[OPE-L:943] Re: Revaluation and Numerical Examples

Alan Freeman (100042.617@compuserve.com)
Sun, 4 Feb 1996 08:56:06 -0800

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Numerical examples: careful consideration required

Re Mike's OPE-L:939, also sequentialism and the revaluation of
inputs in general:

To avoid taking up so much space on the airwaves, I'd like to
consider carefully all the points made by Fred, John and
Andrew, and others who have come in on this debate, in a
considered contribution in a couple of weeks. Till then I'll
lay off the sequential question and concentrate on value
conservation. So don't take it as rude if I'm absent the while
from the sequentialism debate (tho' it seems to be proceeding

Till then I would hope that OPE members look more carefully
about the numerical examples I've provided. Here I list the
points which I would hope are considered carefully. The next
and separate post concerns the way texts are interpreted, in
the light of these (and other) discussions about contradiction
and consistency.

The questions are:

(i) When is the 'current period'
There is, to say the least, an open question about *when* in
the 'current period' the 'socially-necessary labour-time' is
calculated. Once agreed (as, I am glad to see, Fred does) that
value is a social average and not the most up-to-date method,
it has to be accepted that 'replacement value' is not constant
throughout the period. Because, as the second corn example
shows, the relative volume of goods produced using backward and
advanced techniques changes throughout the period.

I deliberately highlighted this in an extremal case (which Marx
himself discusses) in which all the corn from the previous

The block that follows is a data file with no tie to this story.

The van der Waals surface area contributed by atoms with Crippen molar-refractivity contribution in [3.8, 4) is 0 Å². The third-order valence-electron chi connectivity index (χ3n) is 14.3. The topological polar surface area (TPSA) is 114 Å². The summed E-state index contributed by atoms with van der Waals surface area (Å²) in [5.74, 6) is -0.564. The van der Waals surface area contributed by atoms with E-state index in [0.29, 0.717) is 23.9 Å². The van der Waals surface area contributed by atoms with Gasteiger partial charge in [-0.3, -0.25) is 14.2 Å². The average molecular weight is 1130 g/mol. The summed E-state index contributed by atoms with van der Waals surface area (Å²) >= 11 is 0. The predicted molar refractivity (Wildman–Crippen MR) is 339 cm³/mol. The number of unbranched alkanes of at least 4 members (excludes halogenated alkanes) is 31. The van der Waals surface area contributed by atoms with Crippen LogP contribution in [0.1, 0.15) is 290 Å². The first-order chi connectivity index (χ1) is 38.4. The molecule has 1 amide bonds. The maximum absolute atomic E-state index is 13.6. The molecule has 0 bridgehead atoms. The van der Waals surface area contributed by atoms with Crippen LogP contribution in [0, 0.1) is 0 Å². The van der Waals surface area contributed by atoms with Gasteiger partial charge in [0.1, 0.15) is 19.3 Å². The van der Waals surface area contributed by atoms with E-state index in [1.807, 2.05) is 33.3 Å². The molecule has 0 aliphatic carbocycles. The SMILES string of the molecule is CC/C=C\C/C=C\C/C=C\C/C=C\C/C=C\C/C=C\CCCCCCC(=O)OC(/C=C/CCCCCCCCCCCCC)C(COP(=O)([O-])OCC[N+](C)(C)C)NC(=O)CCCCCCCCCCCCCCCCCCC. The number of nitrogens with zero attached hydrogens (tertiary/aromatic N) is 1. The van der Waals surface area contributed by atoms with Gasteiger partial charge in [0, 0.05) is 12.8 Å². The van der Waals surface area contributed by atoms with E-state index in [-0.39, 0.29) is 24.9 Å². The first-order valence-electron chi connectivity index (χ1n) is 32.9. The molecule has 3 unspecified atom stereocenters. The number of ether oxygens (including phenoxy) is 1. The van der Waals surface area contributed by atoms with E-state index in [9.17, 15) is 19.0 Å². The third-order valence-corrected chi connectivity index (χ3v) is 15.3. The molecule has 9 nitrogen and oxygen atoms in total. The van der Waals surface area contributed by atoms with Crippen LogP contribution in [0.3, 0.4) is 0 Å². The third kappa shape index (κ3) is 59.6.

harvest is consumed before the corn from the current harvest
emerges. In this case, the (average) value of corn is a step
function. At one point in the current period (the beginning) it
is given by the value arising from the previous harvest,
because only corn from the previous harvest is in existence. At
another point also in the current period (the end) the value is
given by the value arising from the current harvest, because
*no* corn from the previous harvest is in existence.

Thus the phrase used by Fred and others "in the current period"
has no unique meaning. This has to be resolved. *When* in the
current period? We say - in this extremal case - the point where
the inputs cease to exist (hence, as Marx says, revaluations affect
'existing' stocks). The standard interpretation (the only one which
makes it legitimate to write down a simultaneous equation) says, at
the point when the outputs have all emerged. What do you say?

(ii) by the way, how long is a current period?

[nasty one this. Please think about it. The answer is not simple]

(iii)How do stocks enter the determination of value? (or price)
If one does not take the extremal case (or impose an arbitrary
fixed length on the 'period') one has to allow for stocks.
Thus, if some of the harvest of the previous year is kept in
existence while the new harvest is reaped, then the value of
corn must change not all at once but gradually as the harvest
comes in; and moreover the new average will depend on the
volume of stocks and its ratio to the volume of current

Alternatively, if we divide what we consider to be the 'period'
in half, and assume that at the beginning of what we previously
treated as the period, sufficient constant capital is purchased
to last this entire period, we then find on subdividing the
period, that a portion of constant capital is not consumed
in its entirety but persists as stocks.

In either case, stocks must be considered.

Again, there *is* no single unique 'current value' to go into
the simultaneous equation. A more fundamental analysis is required.
And, if you *literally* apply the 'standard interpretation' you
arrive at absurd contradictions, as I showed, such as infinite
value, value arising out of nowhere, and even (in the case of a
severe harvest failure) negative values.

(iv) What is a stock?
What, if any, is the *qualitative* difference between buffer
stocks (including work-in-progress) and fixed capital? Is it
not more coherent and logical (and simpler) to treat buffer stocks,
work in progress, and fixed capital, with Marx, all as particular
forms of constant capital with different turnovers, rather than as
distinct forms of capital in their own right? And hence to accept
that all these partipate in the same averaging process no matter
where they are on the circuit of capital?

In which case, we arrive - I think it can be shown - at a
completely consistent account of moral depreciation, tying in
with the other aspects of Marx's account of value.